For the most part the greens at Granite Bay Golf Club have been aerated with ½’ coring tines with holes spaced 2”x 2”, two times per year for the past 15 years. This affected approximately 10% of the greens surface area per year with core aeration, which actually removed organic matter or thatch. The USGA Green Section states “golf courses with successful, mature greens have been on a core aeration program where 15% to 20% of the surface area has been impacted each year.” “ The amount of surface area impacted is a direct result of tine size, tine spacing and frequency.” “If aeration has been neglected, a more aggressive program may be warranted.” The USGA currently recommends 20% to 25% of the total surface area should be impacted annually due to modern putting surface demands and procedures to accomplish such demands.

Bottom line is we need to get more aggressive with our core aeration on our specified dates if we are ever going to produce the consistent firm and fast surfaces the membership desires. We are in the process of getting physical soil testing done on our greens which will give us data for recommendations to proceed. I would not be surprised if we needed to effect 30% of the surfaces for the next few years to get caught up with accumulation.

We can achieve this by aeration with 5/8” coring tines spaced 1” x 2”, two times per year, in other words bigger and more holes. Additional procedures could involve deep vertical mowing which in combination with core aeration could really effect the surface area. What all of this will mean is a prolonged recovery time for the putting surfaces to completely recover after aeration.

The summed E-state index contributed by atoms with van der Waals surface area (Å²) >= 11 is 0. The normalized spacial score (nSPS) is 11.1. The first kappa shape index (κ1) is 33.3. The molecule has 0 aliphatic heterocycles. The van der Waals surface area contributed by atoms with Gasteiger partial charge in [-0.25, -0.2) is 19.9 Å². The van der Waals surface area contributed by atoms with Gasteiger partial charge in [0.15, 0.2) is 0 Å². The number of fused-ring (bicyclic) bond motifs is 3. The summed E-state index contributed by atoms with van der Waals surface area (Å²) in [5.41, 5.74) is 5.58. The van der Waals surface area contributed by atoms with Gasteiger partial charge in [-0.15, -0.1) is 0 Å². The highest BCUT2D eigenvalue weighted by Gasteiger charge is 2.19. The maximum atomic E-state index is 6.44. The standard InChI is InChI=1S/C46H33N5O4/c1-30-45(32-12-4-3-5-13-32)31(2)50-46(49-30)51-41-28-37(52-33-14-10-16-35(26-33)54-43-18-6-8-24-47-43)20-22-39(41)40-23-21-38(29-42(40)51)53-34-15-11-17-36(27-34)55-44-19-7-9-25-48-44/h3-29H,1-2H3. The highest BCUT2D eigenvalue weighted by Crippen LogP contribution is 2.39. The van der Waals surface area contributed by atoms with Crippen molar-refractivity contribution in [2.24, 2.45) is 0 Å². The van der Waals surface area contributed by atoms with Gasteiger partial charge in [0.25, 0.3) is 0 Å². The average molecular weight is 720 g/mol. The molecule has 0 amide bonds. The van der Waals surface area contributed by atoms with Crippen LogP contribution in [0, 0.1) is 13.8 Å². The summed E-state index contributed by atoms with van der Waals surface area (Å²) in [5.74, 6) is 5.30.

Currently we have experienced some turf loss as a direct result of the thatchy conditions explained above and exacerbated by all the things we try to do to get speed out of them. We have a lot of loss around the perimeter of #14 green and some patches on #3, #13, #16 & #17. Additionally the customary summer thinning has taken hold on our #7 green. We plan to sod the rear perimeter of #14 and all of the patches on #3, #13, #16 and #17 by the end of this week. Additionally we hope to pick a morning in the next week and core aerate #7 with small coring tines along with light topdressing. Additional strategies to help us get through the summer will be a stepped up spiking events to all of the greens along with preventive fungicide applications to prevent disease in our susceptible condition. These short-term strategies are designed to help us get through the stressful summer without further turf loss. The long-term strategies of aggressive thatch removal by core aeration will be the key for our greens moving forward and need to begin this fall.

I believe we can have great greens here at Granite Bay however we cannot achieve this goal if thatch accumulation continues. Fast is directly correlated to firm and firm is directly correlated to an absence of excessive thatch. Even better the absence of thatch is directly correlated to a healthy condition that requires less water because the roots are deeper, less disease pressure because the green is healthier and fewer problems overall. Its that simple.

We’ll continue to address the greens situation in the course updates through the summer.

Thatch induced anerobic black layer

Recently sodded area on #14

Patches sodded on #13

Front area sodded on #7